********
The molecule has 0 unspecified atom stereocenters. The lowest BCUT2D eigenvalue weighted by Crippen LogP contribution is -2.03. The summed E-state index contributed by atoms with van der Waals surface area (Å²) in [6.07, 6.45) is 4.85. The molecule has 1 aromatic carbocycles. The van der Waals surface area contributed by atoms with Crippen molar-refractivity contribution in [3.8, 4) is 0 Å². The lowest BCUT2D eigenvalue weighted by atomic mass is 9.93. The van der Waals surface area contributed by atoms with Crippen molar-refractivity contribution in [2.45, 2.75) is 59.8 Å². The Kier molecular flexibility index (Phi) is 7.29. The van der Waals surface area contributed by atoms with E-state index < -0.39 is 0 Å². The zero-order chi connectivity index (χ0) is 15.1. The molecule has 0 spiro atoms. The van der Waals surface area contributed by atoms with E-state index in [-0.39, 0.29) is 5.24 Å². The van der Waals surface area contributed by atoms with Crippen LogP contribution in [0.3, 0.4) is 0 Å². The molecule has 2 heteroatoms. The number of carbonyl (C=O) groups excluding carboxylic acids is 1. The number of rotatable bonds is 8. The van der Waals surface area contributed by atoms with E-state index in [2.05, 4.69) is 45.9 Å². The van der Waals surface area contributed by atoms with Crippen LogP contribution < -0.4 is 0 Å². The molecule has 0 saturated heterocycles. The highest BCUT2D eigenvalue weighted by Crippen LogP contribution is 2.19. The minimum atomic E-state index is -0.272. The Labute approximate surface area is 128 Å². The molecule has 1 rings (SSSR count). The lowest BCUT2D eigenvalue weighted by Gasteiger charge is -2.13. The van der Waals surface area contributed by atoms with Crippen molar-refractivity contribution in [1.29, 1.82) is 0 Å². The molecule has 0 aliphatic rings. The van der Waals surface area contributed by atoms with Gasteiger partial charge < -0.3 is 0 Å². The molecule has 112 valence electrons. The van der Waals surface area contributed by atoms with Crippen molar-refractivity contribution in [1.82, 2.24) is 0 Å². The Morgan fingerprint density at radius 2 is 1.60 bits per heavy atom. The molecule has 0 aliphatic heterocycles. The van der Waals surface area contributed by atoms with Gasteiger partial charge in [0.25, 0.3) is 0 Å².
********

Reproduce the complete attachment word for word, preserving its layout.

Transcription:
The molecule has 0 unspecified atom stereocenters. The lowest BCUT2D eigenvalue weighted by Crippen LogP contribution is -2.03. The summed E-state index contributed by atoms with van der Waals surface area (Å²) in [6.07, 6.45) is 4.85. The molecule has 1 aromatic carbocycles. The van der Waals surface area contributed by atoms with Crippen molar-refractivity contribution in [3.8, 4) is 0 Å². The lowest BCUT2D eigenvalue weighted by atomic mass is 9.93. The van der Waals surface area contributed by atoms with Crippen molar-refractivity contribution in [2.45, 2.75) is 59.8 Å². The Kier molecular flexibility index (Phi) is 7.29. The van der Waals surface area contributed by atoms with E-state index < -0.39 is 0 Å². The zero-order chi connectivity index (χ0) is 15.1. The molecule has 0 spiro atoms. The van der Waals surface area contributed by atoms with E-state index in [-0.39, 0.29) is 5.24 Å². The van der Waals surface area contributed by atoms with Crippen LogP contribution in [0.3, 0.4) is 0 Å². The molecule has 2 heteroatoms. The number of carbonyl (C=O) groups excluding carboxylic acids is 1. The number of rotatable bonds is 8. The van der Waals surface area contributed by atoms with E-state index in [2.05, 4.69) is 45.9 Å². The van der Waals surface area contributed by atoms with Crippen LogP contribution < -0.4 is 0 Å². The molecule has 0 saturated heterocycles. The highest BCUT2D eigenvalue weighted by Crippen LogP contribution is 2.19. The minimum atomic E-state index is -0.272. The Labute approximate surface area is 128 Å². The molecule has 1 rings (SSSR count). The lowest BCUT2D eigenvalue weighted by Gasteiger charge is -2.13. The van der Waals surface area contributed by atoms with Crippen molar-refractivity contribution in [1.29, 1.82) is 0 Å². The molecule has 0 aliphatic rings. The van der Waals surface area contributed by atoms with Gasteiger partial charge < -0.3 is 0 Å². The molecule has 112 valence electrons. The van der Waals surface area contributed by atoms with Crippen molar-refractivity contribution in [1.82, 2.24) is 0 Å². The Morgan fingerprint density at radius 2 is 1.60 bits per heavy atom. The molecule has 0 aliphatic heterocycles. The van der Waals surface area contributed by atoms with Gasteiger partial charge in [0.25, 0.3) is 0 Å².